By Rabbi Dow Marmur.
I’d like to take back everything negative that I’ve written about President Reuven Rivlin. Though I had repeatedly expressed my admiration for his pronouncements since he became president on behalf of Israel’s Arab citizens, I was distressed by his seeming discrimination against exponents of non-Orthodox Judaism.
He seems to have second thoughts on that, too. Recently he hosted in his residence a gathering of representatives of all streams of Judaism that was widely reported in the media. Though the Orthodox establishment stayed away, several prominent Orthodox rabbis attended, notably Benny Lau, the first cousin of the current Ashkenazi “chief rabbi” and arguably the most eminent Orthodox rabbi in the country.
But what moves me to take back all my criticism is last night’s demonstration in Jerusalem that brought us together to express our solidarity with the victims of the stabbing at the Gay Pride parade that injured several people, one of them critically, and the arson the same night that killed a baby and badly burnt his Palestinian family. Both acts were committed by Jews.
President Rivlin spoke movingly at the rally about the collective shame we all feel because of what Jewish fanatics have done. He spoke of the need for national soul searching, a change in the way we educate the young and of taking collective responsibility for what happened.
What Rivlin’s politics may not have allowed him to spell out – he was a long term Knesset member and for some years its speaker on behalf of the ruling Likud party – David Grossman, the celebrated Israeli writer, stated explicitly. Writing on the front page of Sunday’s Ha’aretz Grossman argued that it’s the occupation that has come to foster Jewish terrorism.
There’s even a direct link between the occupation and the burning down of two Arab houses in the West Bank. The arson seems to have been in “retaliation” of the razing of the two illegally erected buildings by Jewish settles in the West Bank settlement of Bet El and their protests. Violence breeds violence and more violence.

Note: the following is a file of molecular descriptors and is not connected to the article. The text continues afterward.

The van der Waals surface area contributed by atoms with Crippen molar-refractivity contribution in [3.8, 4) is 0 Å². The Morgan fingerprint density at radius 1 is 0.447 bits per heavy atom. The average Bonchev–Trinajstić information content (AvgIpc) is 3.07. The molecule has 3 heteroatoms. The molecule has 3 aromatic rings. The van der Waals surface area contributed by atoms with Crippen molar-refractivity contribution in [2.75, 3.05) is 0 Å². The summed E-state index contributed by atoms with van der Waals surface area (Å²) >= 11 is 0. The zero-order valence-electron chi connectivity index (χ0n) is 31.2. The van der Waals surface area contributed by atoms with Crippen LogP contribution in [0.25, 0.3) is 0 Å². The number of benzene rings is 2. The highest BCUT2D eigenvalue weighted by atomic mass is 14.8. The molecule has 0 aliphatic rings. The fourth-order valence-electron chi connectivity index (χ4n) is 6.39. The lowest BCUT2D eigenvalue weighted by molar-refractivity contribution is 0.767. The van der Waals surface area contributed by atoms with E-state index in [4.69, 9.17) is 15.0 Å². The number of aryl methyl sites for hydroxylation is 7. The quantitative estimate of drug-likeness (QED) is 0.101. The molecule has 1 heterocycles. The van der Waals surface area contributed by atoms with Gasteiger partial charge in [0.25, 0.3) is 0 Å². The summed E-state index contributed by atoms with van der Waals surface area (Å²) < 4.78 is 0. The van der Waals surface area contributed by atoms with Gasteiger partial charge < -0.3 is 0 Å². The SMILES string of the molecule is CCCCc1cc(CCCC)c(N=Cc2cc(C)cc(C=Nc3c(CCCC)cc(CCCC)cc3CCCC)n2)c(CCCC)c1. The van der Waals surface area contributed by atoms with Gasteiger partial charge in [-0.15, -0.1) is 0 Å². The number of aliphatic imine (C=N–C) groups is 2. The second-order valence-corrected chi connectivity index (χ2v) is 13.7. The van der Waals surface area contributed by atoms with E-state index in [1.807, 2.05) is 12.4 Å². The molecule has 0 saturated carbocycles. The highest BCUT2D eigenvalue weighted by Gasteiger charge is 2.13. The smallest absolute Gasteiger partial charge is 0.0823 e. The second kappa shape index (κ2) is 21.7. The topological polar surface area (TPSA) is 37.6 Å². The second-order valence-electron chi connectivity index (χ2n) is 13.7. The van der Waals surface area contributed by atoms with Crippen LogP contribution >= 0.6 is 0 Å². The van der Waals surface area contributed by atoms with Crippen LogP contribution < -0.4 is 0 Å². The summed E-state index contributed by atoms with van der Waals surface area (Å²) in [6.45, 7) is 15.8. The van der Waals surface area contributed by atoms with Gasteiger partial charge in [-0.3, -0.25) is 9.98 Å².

Grossman blamed it on the constellation of reactionary forces that rule this country at present. Though he praised the prime minister for visiting the maimed family in hospital he was less enthusiastic about Netanyahu’s preoccupation with Iran while ignoring other, arguably more important, matters. I understood this to mean that had these been dealt with properly, the mood in the country would have been different.
Because of the shock in which Israel finds itself after the stabbing and the burning there’s a sense that Israelis want to change things. But will that last? I recall a similar feeling two decades ago when I came from Canada to the funeral of Prime Minister Rabin, murdered by a Jewish zealot who seemed to reflect the implied incitement by the right-wing politicians and rabbis. All, or at least most, of that feeling soon evaporated and today Israel is even more in the grip of reactionary forces than it was then. As Yossi Sarid put it, not only has Rabin died but so has his legacy of peace.
Will it be different this time? Perhaps. The relentlessness with which the president is urging the citizens to search their souls and to change their ways may find its response in the country, not least among his party colleagues in government.